From one of our most brilliant and original writers on U.S. foreign policy, a stunning and timely book on the policy of the Bush administration and its current grand strategy for the world.
Mead begins by analyzing America’s historical approach to the world—by no means perfect, but reasonably moral and reasonably practical on the whole. Then he examines the explosive foreign policy of the Bush administration and the uproar it has caused at home and abroad. Bush, according to Mead, is often strategically right but tactically at fault in his attempts to lead a divided nation—and a divided coalition of allies—in a dangerous struggle against ruthless enemies.
We see how the mass terror attacks of 2001 have changed the political and strategic problems of American foreign policy. Despair and decay in the Arab world now present America and its allies with an extraordinarily difficult challenge. The accelerating collapse of civilized life in broad reaches of Africa—and the looming disasters of a similar kind in Central Asia—threatens to create lawless, violent zones where terrorism can thrive, and weapons of mass destruction and biological and chemical weapons can proliferate.
We learn why key American alliances have frayed and why the Bush administration’s pronouncements and actions have ignited the most acrimonious U.S. political battles over foreign policy since the Vietnam War. Mead closes with a rigorous assessment of both Bush and his critics, and describes the urgent steps the United States must take lest casualties in the war on terror mount and the war itself spin out of control. He proposes a new approach to the war that can rebuild domestic and international support for a tough antiterror policy, outlines a new initiative for the Israeli-Palestinian dispute, and recommends sweeping changes for reforming international institutions, including the United Nations Security Council.
Power, Terror, Peace, and War is a clear, concise guide to some of the most pressing issues before us, today and for the foreseeable future.
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Walter Russell Mead, a senior fellow at the Council on Foreign Relations, offers an historical examination of U.S. foreign policy and the way it has become so complicated, divisive, and fraught with unintended consequences that it is beyond the control of any one group or ideology. Looking back at the 20th century in an attempt to identify a grand strategy for the future, he declares the years between the fall of the Berlin Wall and the attacks of September 11, 2001 to be "lost years" in which a difficult global shift began to take shape. He identifies this transition as the beginning of a shift from a "Fordian" (as in Henry Ford) system of mass production and mass consumption to a more dynamic "millennial capitalism" in which the free market is changing to benefit more people around the world, particularly those in developing countries. Mead also looks closely at how the Bush administration has reacted to the September 11 attacks and the threat of further terrorism, offering both thoughtful praise and sharp criticism in nearly equal measure. (The book is worth reading for these incisive comments alone.) In explaining the distinctions between "sharp" (military), "sticky" (economic), and "sweet" (cultural) power as tools for shaping the world, he makes clear that he believes the U.S. should be shaping the world—ideally by example and shared values, but also through military force and economic coercion when necessary. A strong "advocate of the American project," Mead remains optimistic about the future and predicts that the U.S. will be successful in spreading economic and political freedom far and wide, including regions that will offer great resistance to such changes. At times the narrative gets bogged down in potentially confusing academic terminology, but overall the book is filled with thought-provoking ideas and intriguing details about the role and limitations of U.S. influence and what it bodes for the rest of the world. --Shawn CarkonenAbout the Author:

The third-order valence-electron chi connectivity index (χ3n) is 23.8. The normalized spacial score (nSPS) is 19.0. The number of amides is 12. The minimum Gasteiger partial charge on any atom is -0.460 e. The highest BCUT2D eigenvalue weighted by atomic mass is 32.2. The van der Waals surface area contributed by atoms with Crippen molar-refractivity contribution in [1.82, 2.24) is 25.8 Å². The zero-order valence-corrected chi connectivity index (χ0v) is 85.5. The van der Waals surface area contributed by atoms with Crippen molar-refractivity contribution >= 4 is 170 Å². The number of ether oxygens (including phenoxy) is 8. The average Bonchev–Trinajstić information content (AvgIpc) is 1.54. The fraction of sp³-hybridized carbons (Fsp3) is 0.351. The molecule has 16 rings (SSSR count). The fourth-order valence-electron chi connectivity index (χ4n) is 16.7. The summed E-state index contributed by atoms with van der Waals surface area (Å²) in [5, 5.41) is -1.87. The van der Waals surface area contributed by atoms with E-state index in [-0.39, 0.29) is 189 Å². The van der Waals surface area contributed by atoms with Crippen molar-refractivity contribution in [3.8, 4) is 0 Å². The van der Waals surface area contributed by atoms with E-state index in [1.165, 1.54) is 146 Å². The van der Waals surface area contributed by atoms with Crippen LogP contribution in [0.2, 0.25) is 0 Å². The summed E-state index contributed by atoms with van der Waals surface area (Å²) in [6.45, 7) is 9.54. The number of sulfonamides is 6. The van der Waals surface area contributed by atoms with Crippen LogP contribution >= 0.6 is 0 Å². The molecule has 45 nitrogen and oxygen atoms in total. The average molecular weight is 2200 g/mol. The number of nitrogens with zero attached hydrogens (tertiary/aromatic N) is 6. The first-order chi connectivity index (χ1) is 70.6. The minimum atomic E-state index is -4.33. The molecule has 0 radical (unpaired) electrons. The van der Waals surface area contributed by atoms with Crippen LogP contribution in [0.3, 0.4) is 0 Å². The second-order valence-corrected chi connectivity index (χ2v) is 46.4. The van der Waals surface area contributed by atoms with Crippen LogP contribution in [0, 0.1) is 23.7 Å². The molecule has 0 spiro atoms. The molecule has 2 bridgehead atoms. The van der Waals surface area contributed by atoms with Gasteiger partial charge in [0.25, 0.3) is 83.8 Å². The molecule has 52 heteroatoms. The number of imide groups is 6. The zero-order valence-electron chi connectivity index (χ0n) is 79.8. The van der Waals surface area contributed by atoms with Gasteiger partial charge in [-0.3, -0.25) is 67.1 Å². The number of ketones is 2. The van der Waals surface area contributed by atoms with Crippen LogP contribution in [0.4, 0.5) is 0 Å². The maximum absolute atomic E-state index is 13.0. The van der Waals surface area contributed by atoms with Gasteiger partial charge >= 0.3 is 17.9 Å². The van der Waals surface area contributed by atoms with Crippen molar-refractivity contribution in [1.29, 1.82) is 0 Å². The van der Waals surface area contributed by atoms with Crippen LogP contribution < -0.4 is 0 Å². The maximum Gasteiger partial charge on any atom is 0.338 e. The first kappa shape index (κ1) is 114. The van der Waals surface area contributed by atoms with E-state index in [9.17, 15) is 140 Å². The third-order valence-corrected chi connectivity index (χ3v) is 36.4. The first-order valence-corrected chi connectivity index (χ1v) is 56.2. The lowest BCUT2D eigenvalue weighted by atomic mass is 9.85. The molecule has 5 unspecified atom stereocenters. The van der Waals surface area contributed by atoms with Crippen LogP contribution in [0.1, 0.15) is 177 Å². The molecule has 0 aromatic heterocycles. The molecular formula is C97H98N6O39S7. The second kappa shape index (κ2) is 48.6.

Walter Russell Mead, the Henry A. Kissinger Senior Fellow in U.S. Foreign Policy at the Council on Foreign Relations, is the author of Mortal Splendor and Special Providence, which won the Lionel Gelber Award for best book on international affairs in English for the year 2002. He is a contributing editor to the Los Angeles Times; has written for the New York Times, the Washington Post, The Wall Street Journal, and The New Yorker; and is a regular reviewer of books on the United States for Foreign Affairs. Mr. Mead also lectures regularly on American foreign policy. He lives in New York City.
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Book Description Knopf, 2004. Hardcover. Book Condition: New. book. Bookseller Inventory # M1400042372
Book Description Knopf, 2004. Hardcover. Book Condition: New. Never used!. Bookseller Inventory # P111400042372
Book Description Knopf, 2004. Hardcover. Book Condition: New. Brand New!. Bookseller Inventory # VIB1400042372
Book Description Knopf. Hardcover. Book Condition: New. 1400042372 New Condition. Bookseller Inventory # NEW7.1519993